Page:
"She said she had met a guy, and she liked him because he was very shy. She added that she did not feel great about it because she was having a simultaneous relationship with an American boy who she kept in touch with through chats on the webcam at the internet café where I work. But she was smiling about it," he said.

Sollecito is also in custody. An eight-inch kitchen knife, found at Sollecito's house, allegedly had traces of Knox's DNA on the handle and Miss Kercher's DNA at the tip. It had been bleached clean.

Meanwhile, Guede, who is from the Ivory Coast, told a court in Germany that he "did not commit any offence". However, the judge confirmed his arrest on suspicion of murder and sexual assault. His father, Pacome Guede, said his son "always wanted the best for other people." He added: "I am sure he is innocent".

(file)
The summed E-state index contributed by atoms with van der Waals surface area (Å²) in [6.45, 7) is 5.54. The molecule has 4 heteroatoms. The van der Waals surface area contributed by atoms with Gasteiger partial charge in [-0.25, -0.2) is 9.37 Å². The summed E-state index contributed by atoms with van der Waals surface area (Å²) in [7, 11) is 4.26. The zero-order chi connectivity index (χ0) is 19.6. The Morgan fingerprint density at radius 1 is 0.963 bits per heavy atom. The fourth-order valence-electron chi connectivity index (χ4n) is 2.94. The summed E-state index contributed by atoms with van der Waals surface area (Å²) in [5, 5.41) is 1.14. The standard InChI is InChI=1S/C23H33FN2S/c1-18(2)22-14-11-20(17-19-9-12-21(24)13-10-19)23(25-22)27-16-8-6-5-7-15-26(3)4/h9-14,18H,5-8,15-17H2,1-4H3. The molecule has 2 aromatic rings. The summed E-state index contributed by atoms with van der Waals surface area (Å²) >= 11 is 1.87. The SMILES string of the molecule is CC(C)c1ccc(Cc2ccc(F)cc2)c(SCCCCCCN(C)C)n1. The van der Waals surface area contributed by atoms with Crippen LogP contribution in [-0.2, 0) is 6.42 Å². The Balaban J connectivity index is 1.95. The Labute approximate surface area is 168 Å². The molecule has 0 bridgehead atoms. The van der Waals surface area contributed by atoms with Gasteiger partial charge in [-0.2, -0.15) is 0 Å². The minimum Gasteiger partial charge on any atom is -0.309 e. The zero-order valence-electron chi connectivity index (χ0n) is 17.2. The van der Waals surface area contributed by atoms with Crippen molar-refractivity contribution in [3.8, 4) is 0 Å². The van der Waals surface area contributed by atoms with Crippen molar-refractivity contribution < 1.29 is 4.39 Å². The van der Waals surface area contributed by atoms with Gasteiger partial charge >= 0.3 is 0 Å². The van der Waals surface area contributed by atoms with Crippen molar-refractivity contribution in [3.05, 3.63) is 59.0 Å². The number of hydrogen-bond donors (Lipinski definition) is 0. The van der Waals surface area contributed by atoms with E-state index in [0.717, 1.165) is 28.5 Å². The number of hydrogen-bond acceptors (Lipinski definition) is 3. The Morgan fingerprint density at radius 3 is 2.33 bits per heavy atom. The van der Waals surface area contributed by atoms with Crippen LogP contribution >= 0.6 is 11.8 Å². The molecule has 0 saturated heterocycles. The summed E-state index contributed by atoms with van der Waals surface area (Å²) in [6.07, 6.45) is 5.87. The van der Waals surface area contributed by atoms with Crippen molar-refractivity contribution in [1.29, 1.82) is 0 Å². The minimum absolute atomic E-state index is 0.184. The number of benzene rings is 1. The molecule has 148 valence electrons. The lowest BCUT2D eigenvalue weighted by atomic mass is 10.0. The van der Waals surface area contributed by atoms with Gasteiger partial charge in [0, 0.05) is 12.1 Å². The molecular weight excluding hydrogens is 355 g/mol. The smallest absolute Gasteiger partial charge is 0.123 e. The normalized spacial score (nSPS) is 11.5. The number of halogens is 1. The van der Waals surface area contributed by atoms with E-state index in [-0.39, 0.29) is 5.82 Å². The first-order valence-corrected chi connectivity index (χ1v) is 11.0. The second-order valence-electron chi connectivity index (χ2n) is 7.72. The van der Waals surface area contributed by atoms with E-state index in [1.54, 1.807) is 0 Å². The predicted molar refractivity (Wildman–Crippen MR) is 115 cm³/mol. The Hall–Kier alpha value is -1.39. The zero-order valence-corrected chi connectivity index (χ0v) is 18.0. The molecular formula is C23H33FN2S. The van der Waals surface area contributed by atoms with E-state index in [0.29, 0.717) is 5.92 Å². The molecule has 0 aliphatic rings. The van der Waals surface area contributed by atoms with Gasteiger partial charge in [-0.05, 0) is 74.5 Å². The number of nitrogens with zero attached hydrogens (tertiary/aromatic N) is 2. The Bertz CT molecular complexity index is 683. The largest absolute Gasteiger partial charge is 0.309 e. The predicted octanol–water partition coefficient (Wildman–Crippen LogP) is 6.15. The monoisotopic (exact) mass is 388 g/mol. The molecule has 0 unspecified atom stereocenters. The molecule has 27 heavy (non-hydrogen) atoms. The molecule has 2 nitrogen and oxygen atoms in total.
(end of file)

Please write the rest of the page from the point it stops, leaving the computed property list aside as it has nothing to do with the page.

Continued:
Guede allegedly told a friend the night before he was arrested: "I was not there that night. If they found my fingerprints, it means I had left them there before. I had been in the house before, but not on the day of the killing. I knew Amanda and I knew Meredith, but I did not kill her."

It emerged on Wednesday that Guede had been sleeping rough while in Germany, in a barge on the river Rhine, and in empty train carriages. He had asked for political asylum in Germany.

Five days before the murder of Miss Kercher, Guede was discovered to have broken into a nursery school in Milan, where he had spent the night. He was armed with an 11-inch kitchen knife. He told police he had to "protect" himself against thieves.

DaisyDeadhead said...

All further inquiries on this case, for the time being, need to go here:

Seattle Crime Blog: Amanda Knox

Harry Rag said...

The English translation of Judge Massei's sentencing report can be downloaded from here:

http://www.perugiamurderfile.org/viewtopic.php?p=53735

Meridia said...

Wow!!! this story is incredible. I don't really know what to think.